Evelyn Dell, BSc. (Zoology), M.P.H. (Global Health), M.D. Candidate 2013
University of Ottawa

Evelyn Dell is a medical student at the University of Ottawa. She completed a BSc. in Zoology at the University of Guelph and a Master’s of Public Health (M.P.H – Global Health) at Simon Fraser University. During her M.P.H., Evelyn spent 3 months in Madagascar where she designed and implemented focus groups with women of rural communities to evaluate nutritional knowledge and identify health care access barriers. This experience, alongside volunteering at WISH (a drop-in center for survival sex workers in the Downtown Eastside of Vancouver), pinpointed her commitment and passion for improving health care access amongst marginalized women and their communities.

From an early age Evelyn discovered the value of community, having grown up on a rural fruit and vegetable farm, spending her summers planting, harvesting, and selling fruits and vegetables with her identical twin sister. During her undergraduate degree, she played on the Women’s Varsity Soccer Team and spent some time volunteering and traveling in Bolivia and Southeast Asia in order to better understand different cultures. Before she moved to Vancouver for her Masters, she sampled the flavors of big city life, living and working in Toronto and Montreal, while also volunteering at the MSF (Médecins Sans Frontières) office and learning French. These experiences allowed Evelyn to realize her enthusiasm for both health care and disenfranchised populations, precipitating her continued educational path within these fields.

During her M.D., Evelyn plans to continue organizing open mic fundraisers to raise funds and awareness for women’s health projects in Ottawa and Haiti. Once her medical training is complete, Evelyn has aspirations to improve and provide primary care to marginalized women, as well as, partake in research projects that seek to inform policy such that they accurately reflect the health needs of underserved populations, both locally and globally.

Lauren Higgins, BSc- Genetics, MSc.Biology,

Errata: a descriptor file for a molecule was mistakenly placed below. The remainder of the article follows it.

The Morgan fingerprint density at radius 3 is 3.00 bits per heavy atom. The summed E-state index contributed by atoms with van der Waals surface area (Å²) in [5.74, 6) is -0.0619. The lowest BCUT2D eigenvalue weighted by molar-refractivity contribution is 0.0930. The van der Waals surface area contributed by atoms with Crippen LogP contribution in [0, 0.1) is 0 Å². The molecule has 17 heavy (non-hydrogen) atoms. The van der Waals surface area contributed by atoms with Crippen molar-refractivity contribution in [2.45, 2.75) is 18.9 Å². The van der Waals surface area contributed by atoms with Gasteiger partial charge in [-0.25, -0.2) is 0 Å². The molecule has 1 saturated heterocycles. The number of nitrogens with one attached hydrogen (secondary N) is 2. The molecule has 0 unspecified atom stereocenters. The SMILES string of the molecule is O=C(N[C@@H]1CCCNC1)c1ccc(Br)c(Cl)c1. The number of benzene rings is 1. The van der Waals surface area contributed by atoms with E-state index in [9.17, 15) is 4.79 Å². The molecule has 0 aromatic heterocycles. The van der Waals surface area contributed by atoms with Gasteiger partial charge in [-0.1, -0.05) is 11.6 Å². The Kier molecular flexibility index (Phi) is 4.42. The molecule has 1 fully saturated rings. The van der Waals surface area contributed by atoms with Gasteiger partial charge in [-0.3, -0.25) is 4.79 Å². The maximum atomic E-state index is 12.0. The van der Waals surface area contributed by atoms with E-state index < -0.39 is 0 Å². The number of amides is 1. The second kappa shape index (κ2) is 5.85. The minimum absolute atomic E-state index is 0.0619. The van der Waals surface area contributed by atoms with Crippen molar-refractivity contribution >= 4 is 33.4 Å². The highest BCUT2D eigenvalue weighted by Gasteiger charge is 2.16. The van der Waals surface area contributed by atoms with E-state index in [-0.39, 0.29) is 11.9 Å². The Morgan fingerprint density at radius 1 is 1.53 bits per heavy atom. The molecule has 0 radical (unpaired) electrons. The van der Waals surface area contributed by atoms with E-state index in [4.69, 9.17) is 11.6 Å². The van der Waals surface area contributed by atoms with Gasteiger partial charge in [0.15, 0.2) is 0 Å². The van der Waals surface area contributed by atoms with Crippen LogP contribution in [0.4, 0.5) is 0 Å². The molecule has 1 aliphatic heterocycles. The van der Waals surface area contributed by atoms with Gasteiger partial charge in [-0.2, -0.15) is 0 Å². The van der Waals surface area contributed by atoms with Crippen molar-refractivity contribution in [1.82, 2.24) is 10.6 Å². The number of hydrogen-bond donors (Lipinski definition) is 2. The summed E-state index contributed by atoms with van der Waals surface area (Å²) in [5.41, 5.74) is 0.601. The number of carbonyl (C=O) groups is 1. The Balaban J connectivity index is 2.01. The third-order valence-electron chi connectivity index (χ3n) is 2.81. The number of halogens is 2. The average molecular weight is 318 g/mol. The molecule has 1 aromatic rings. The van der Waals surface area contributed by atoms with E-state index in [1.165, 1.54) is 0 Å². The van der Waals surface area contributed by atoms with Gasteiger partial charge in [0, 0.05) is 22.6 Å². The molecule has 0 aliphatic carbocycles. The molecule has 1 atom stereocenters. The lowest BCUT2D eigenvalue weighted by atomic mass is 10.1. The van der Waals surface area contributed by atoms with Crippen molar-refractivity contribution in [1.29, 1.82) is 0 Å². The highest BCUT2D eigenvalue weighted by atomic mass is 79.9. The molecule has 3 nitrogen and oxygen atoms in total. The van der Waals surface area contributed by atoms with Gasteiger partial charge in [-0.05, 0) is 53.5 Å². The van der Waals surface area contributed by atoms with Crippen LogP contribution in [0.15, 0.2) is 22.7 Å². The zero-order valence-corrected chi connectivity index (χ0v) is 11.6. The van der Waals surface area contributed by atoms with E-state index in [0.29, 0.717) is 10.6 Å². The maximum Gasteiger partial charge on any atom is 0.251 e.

MSc. Genetic Counselling 2011

University of British Columbia

Lauren grew up in Ottawa before leaving for the University of Western Ontario where she received a Bachelor of Science in Genetics. She became fascinated with the genetic mechanisms underlying human disease and obtained a Master of Science degree in the study of cancer metabolism from Queen’s University. Her curiosity about how diseases run in families and desire to be more connected to her work inspired Lauren to pursue genetic counselling as a career. After volunteering with the Crisis Intervention and Suicide Prevention Centre of British Columbia and with the Provincial Medical Genetics Program, Lauren realized that genetic counselling was indeed her calling. She is now one of six Master’s students in the University of British Columbia’s Genetic Counselling Program.

As the title indicates, genetic counsellors are health care professionals who have specialized training in both genetics and counselling. They help women and their families understand the causes and recurrence risks of genetic conditions while also providing psychosocial support. While there are many streams of genetic counselling, including cancer, pediatrics, adult-onset disorders and research, Lauren has taken a particular interest in prenatal genetic counselling. In this stream of the profession, genetic counsellors work with women who have concerns about such things as recurrent pregnancy loss, advanced maternal age, abnormal serum screening results or ultrasound findings, birth defects, or harmful exposures both prior to conception and during their pregnancy. Genetic counsellors help provide these women with information and help them make reproductive decisions in a non-directive manner.

Studies have shown that many women do not understand the scope of the detailed ultrasound that most have during the second trimester of pregnancy. This causes untold anxiety to women who have a fetal anomaly detected on their scan. As a directed studies project next year, Lauren plans to explore the knowledge and attitudes that pregnant women have toward prenatal ultrasound and soft markers for Down syndrome. She is especially interested in the area of informed consent and is committed to helping women understand the capabilities and limitations of the routine second trimester ultrasound examination. Ultimately, she looks forward to helping women make informed reproductive decisions someday as a genetic counsellor.

Throughout school Lauren keeps herself busy by working part-time in the evenings and volunteering with the Rare Disease Foundation, an organization dedicated to supporting families affected by rare or undiagnosed diseases. She is scheduled to spend her summer in Toronto, gaining clinical experience at the Hospital for Sick Children.